How the 2nd Obama Inauguration Will Be Different

Predictions about crowds and atmosphere in 2013 versus 2009.

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NPR

President Obama's second inauguration is set to take place next month in Washington, D.C., with a National Day of Service Jan. 19, a private swearing in on Jan. 29 and the big event -- the public swearing-in, followed by a parade and the official inaugural balls -- on Monday, Jan. 21.  

In 2009 the historic ceremony drew unprecedented crowds of 1.8 million and unparalleled enthusiasm. But there's only one first time an African-American president gets sworn in. Plus, second inaugurations generally are a bit more low-key.

“This January, the President will formally recommit himself to serving the people of this great nation at his second Inauguration. In keeping with the precedent set by previous second Inaugurals, this Inauguration will be smaller in scale than the historic ceremony four years ago," Stephanie L. Young, Director of Constituency Press for the 2013 Presidential Inaugural Committee told The Root.

NPR has some predictions about how and why the event will be different this time around, from others in the  know.

Less crowded:

On Pennsylvania Avenue in front of the White House, a huge metal and wood structure has been erected over the past several weeks for Inauguration Day. The same thing is happening at the other end of Pennsylvania Avenue in front of the U.S. Capitol. These hard structures are pretty much exactly what they were four years ago, but the feel of a second inauguration is always very different from a first. "By the time of the second inaugural, I could at least find my way to the mess to get a cup of coffee," says Gordon Johndroe, who worked through all eight years of the George W. Bush White House.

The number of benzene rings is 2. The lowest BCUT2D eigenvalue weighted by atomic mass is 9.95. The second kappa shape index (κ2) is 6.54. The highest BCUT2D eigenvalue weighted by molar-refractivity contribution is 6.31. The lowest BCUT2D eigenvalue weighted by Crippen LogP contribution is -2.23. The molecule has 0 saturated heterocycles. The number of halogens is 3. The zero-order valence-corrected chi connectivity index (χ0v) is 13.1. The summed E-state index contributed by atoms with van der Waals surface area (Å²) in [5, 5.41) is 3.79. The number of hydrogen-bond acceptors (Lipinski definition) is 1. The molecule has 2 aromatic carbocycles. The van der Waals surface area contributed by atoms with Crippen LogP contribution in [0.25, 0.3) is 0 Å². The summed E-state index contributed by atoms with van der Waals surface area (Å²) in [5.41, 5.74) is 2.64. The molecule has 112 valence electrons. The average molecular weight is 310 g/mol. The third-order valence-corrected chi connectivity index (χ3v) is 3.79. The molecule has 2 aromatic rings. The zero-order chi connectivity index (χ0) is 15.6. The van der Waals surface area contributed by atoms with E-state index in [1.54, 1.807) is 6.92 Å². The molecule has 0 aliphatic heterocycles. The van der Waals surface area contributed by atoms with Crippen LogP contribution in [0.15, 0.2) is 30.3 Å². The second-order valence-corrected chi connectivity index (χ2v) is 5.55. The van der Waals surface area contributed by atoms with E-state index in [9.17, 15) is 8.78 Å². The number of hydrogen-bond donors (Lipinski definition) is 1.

More relaxed:

Like everyone who has been through two inaugurations, he says from the inside, the second one feels way more relaxed. "The president and first lady aren't moving into a new house. The staff aren't moving from a new city. People aren't trying to find their way around the West Wing. So it just has a different feel than when you're moving up to Washington for that first time," Johndroe says.

A little bit sad:

"There's a slight sense of its coming to an end. You know, this is the last chance; this is where I make my history," Cabot says. A president going through his second inauguration knows that he will never run for office again -- that the next four years will cement his legacy. And, Cabot says, for whatever reason, second inaugurations often take place under a cloud. That was true of Reagan in 1985. 

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